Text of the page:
Bank of America (NYSE:BAC) has agreed to pay a total sum of $12.8 million, following a string of claims made by hundreds of former employees regarding the bank’s failure to provide adequate compensation, according to a Reuters report.
The period in question dates back to 2008 when Bank of America merged with Merrill Lynch, resulting in a wide array of personnel shakeups. This included several hundred firings, prompting an investigation into whether proper procedures were followed for the ex-employees. More than eight years later however, a North Carolina district court finally reached a settlement, awarding a total of $12.8 million to settle claims by 270 former employees.
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The nature of the dispute dealt with deferred compensation from Bank of America, which following the firings of the aforementioned ex-employees. More specifically, procedure and decorum would have allowed these employees to argue that they deserved to leave the firm with some of their deferred compensation, which had not been paid out.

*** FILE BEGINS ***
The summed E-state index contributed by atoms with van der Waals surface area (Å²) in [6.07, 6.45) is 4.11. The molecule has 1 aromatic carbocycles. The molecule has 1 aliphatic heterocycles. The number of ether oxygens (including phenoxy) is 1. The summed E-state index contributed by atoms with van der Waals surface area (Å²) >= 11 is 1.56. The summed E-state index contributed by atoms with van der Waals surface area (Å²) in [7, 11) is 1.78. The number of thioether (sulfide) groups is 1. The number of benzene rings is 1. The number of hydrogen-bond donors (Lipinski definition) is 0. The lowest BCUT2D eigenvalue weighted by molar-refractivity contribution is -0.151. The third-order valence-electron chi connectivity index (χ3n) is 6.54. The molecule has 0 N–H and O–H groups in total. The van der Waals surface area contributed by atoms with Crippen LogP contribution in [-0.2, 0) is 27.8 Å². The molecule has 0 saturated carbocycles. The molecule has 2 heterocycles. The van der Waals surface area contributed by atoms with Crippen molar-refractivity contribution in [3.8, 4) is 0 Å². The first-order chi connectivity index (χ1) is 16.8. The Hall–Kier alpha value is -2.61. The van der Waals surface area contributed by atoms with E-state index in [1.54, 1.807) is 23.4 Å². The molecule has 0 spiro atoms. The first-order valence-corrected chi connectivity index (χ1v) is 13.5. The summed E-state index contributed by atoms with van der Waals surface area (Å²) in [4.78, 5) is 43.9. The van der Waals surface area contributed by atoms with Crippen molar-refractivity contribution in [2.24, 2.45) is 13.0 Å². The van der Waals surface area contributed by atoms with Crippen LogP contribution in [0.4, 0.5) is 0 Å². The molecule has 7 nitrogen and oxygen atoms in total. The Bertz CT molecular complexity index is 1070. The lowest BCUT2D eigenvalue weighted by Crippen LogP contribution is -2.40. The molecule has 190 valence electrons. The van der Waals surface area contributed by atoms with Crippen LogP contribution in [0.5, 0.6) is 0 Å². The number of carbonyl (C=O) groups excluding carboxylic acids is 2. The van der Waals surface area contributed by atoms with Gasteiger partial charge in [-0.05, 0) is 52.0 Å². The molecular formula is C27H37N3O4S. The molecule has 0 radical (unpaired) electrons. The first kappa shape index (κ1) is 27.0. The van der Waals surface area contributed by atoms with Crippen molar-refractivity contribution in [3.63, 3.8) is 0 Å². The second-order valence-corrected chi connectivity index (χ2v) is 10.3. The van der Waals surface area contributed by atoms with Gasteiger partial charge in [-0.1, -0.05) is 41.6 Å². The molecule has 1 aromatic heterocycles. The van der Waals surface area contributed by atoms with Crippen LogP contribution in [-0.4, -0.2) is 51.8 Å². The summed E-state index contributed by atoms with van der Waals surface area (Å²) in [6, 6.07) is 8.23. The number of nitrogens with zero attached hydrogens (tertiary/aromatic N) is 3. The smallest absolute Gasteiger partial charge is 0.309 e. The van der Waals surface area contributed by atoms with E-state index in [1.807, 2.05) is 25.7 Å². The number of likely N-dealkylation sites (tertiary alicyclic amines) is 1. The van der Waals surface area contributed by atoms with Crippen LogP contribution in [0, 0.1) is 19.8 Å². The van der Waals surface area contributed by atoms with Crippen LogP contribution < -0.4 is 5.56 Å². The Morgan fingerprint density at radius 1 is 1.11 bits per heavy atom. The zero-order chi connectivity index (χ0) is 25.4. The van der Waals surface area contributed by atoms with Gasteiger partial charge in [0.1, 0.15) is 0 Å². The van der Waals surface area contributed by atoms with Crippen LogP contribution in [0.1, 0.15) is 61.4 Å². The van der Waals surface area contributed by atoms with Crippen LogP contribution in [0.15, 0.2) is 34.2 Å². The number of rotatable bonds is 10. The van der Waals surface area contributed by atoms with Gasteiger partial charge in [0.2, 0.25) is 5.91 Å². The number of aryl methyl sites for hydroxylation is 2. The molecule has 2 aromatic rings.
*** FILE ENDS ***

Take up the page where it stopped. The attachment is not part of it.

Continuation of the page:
The practice of bonuses and other compensation is commonplace amongst several brokerages in the financial services industry, especially Wall Street. Compensation can also take the form of deferred cash, which is seen as a mechanism to delay immediate payouts and potentially lock in employees who might otherwise be tempted to jump ship to rival firms.
As a result of the settlement, each former employee was entitled to approximately $47,000 according to the filing, ending an eight-year struggle. According to Michael Taaffe, the lawyer representing the former employees, in a recent statement on the settlement: “If they were terminated for cause, the bank had to allow them opportunity to present their side of the story to make sure that the termination was appropriate and not because the bank wanted to keep their deferred compensation.”